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View Full Version : The Obi: What is up with this thing?


Cait
09-04-2002, 12:10 AM
Can't find a nice site/pattern/book anywhere (ok, sure haven't been looking long.. but still!) about how to tie a nice obi let alone make (sew from scratch) a real one. Are there any expirenced persons out there with suggestions?

Ringo
09-04-2002, 12:34 AM
This is the tutorial that we made for our site.
http://www.paper-wings.org/omake/obi/obi.html
We took 4 yards of fabric cut down the fold and ended up with 2 obis. Here is a pic of the finished product. (http://www.paper-wings.org/gallery/akon13/kogal/side.jpg)
Tying an obi isn't as hard as people think it just takes a couple of practices ties. Let me know if there is anything else we can do for ya!

Makoto
09-04-2002, 12:38 AM
Ringo-chan, you're too darn fast. XD Same post, same post...

Koumori
09-04-2002, 07:35 AM
I'd suggest going to the source and buying some Japanese books on the subject - that's what I started doing as soon as I started trying to do Kenshin-era costumes and whatnot. "The Book of Kimono" is one of the very few instructional books available in English, and that will show you how to tie a taiko bow with a Nagoya obi, but not much else. If you go to www.fujisan.com and go to the English catalog, you can search "Books" under "kitsuke" (kimono dressing) or "obimusubi" (obi tying). You won't be able to find any books in English, but you should be able to find plenty of books with detailed step by step photos. Of course selecting them is kind of a crapshoot, but I've found everything I've ordered has given me *something* I wanted. Wearing a kimono correctly also requires a lot of specialized hardware, but you probably know that already. :) (Another good word to look for when you're trying to sort out the list of kimono books is "hajimete" - "beginning!")

Koumori
09-04-2002, 07:37 AM
Oops - almost forgot. Whatever you use to make the obi, make sure to use a really heavy, sturdy fabric inside - heavily starched cotton duck works pretty well. The idea is to have no wrinkles at all. The ones I have from Japan appear to be lined with something approaching asbestos. :)

katrinastrife
05-04-2003, 02:31 PM
Ringo-- Your tutorial rocks!! I was looking EVERYWHERE for something that explained how to tie Obis--Yahoo, Google, AskJeeves... *sigh* Cosplayers to the rescue... ~_~ Makes me wonder why I didn't try here to begin with...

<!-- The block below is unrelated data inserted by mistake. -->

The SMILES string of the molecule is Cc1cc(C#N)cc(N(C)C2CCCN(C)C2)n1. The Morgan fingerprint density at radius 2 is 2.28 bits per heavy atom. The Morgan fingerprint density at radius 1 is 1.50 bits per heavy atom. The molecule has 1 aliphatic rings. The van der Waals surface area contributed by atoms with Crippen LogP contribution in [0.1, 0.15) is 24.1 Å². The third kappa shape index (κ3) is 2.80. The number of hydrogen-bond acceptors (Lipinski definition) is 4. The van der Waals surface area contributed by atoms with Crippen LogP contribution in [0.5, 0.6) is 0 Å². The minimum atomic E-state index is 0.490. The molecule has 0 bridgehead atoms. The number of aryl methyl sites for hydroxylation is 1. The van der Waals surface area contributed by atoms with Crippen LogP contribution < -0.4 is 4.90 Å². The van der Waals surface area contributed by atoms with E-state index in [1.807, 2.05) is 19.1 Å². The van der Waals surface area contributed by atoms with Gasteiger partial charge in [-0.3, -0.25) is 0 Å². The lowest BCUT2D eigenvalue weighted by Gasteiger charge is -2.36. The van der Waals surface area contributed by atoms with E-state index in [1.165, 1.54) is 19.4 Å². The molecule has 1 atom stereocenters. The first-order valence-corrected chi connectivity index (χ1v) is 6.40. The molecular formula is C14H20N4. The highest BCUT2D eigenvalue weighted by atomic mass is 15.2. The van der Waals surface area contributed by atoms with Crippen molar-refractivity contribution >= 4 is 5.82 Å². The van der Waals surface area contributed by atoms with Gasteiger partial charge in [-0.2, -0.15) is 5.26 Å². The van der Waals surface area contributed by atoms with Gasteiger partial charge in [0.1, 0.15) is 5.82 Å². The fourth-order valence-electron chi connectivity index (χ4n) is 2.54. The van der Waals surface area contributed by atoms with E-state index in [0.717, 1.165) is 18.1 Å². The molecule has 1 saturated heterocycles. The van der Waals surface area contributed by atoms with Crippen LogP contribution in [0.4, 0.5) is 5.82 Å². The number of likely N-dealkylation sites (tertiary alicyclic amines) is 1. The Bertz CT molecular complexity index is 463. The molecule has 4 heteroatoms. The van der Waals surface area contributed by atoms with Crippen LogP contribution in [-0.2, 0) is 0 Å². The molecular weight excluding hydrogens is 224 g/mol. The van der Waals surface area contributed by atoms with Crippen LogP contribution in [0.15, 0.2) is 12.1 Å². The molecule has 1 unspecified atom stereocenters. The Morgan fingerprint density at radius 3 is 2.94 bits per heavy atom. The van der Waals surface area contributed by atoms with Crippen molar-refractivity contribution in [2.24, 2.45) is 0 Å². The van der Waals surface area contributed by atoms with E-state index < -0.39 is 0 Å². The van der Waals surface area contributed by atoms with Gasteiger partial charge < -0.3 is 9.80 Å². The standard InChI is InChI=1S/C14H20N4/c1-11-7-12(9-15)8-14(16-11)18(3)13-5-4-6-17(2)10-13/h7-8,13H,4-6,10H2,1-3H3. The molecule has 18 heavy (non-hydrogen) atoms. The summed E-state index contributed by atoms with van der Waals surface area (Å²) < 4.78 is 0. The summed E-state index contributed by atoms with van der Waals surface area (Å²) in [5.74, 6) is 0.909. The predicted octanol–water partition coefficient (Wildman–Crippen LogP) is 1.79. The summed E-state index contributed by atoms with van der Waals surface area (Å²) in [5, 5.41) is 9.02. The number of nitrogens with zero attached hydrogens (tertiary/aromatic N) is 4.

^_^

yuffieleonheart
05-04-2003, 04:06 PM
this is quite interesting ^_^
http://www.asahi-jc.com/kimofaq4.htm

and so is this but it's really hard to use this =/

http://www.kikimimi.ne.jp/www/sortie/Ekimono.htm

keloidmilk
05-04-2003, 09:05 PM
Not sure what kind of costume you're using it for, but the obi that looks like a giant bow is usually used for yukata/summer kimonos, and is more informal (and usually worn by little girls~~) You can also buy those for a decent price with the bow seperate and ready to attach with a clip.

I think Yuffieleonheart posted a really good site on how to tie the Taiko obi, which is worn by women and more common/less casual. It's a little more of a pain in the ass to tie, and you need a thicker, heavier fabric like Koumori said =) Heavy silk brocade worked well for me, and it comes in so many intricate patterns, and usually has a reversed side, which works perfectly for an obi~

My friend and I actually made a fake taiko bow, for her Tomoe costume, because we had so much trouble getting her in and out of the kimono and it was the dead heat of summer. We basically just split it into two parts, making the bow a seperate piece, that was stuffed with either a square pillow or a large piece of foam (both worked pretty well~). Then we'd just wrap the belt part around her and attach the bow when she was ready to go. It's kind of copping out, but if you're as lazy and easily frustrated as I am, it might be a good last resort ^_^

Good luck with everything!

Koumori
05-04-2003, 09:30 PM
I don't think making obi bows in two parts is copping out - they're commonly sold in Japan, and I think that's probably how most women who don't wear kimono very often manage. :) And that's how I do it, when I have to. One of my first cosplay attempts was trying to dress a friend as Kenshin's Kaoru, and I nearly gouged my eyes out with a tablespoon after a couple of tries of trying to tie her obi something-close-to-properly.

katrinastrife
05-04-2003, 09:59 PM
LOL. Strangely, I got to bow one pretty right the first time around (sure, it took a half hour, and that was tying it without the kimono on, and it wasn't smoothed out perfectly), so I'm assuming I just had beginner's luck!

I hope it works out that well Thursday morning! ^_^;;

Koumori
05-04-2003, 10:32 PM
You have no idea how furious I was when I came to do my Shigure costume and discovered that the shell knot the men usually use is a !@*#*&^!#&^ SQUARE KNOT.

Taisei
05-04-2003, 11:17 PM
Hmm. I was under the impression that the bow/cho-cho knot was for umarried women, and that the drum/taiko style was worn by married women. Then again, I have just recently started learning the ways of obi musubi. I should invest in a book on the subject... I heard there was a nice kitsuke book exclusively covering obi musubi. I think it had 50 varieties, and good graphical instructions. Only downfall is that it's in Japanese.

edit: I also thought children had an entirely different, much less complicated way to tie their obis. Then again, I have yet to find instructions on how to tie it, so I'm not sure what it is.

Koumori
05-05-2003, 07:23 AM
Foofy bows aren't appropriate for older or married women, but the taiko bow can be worn by anyone.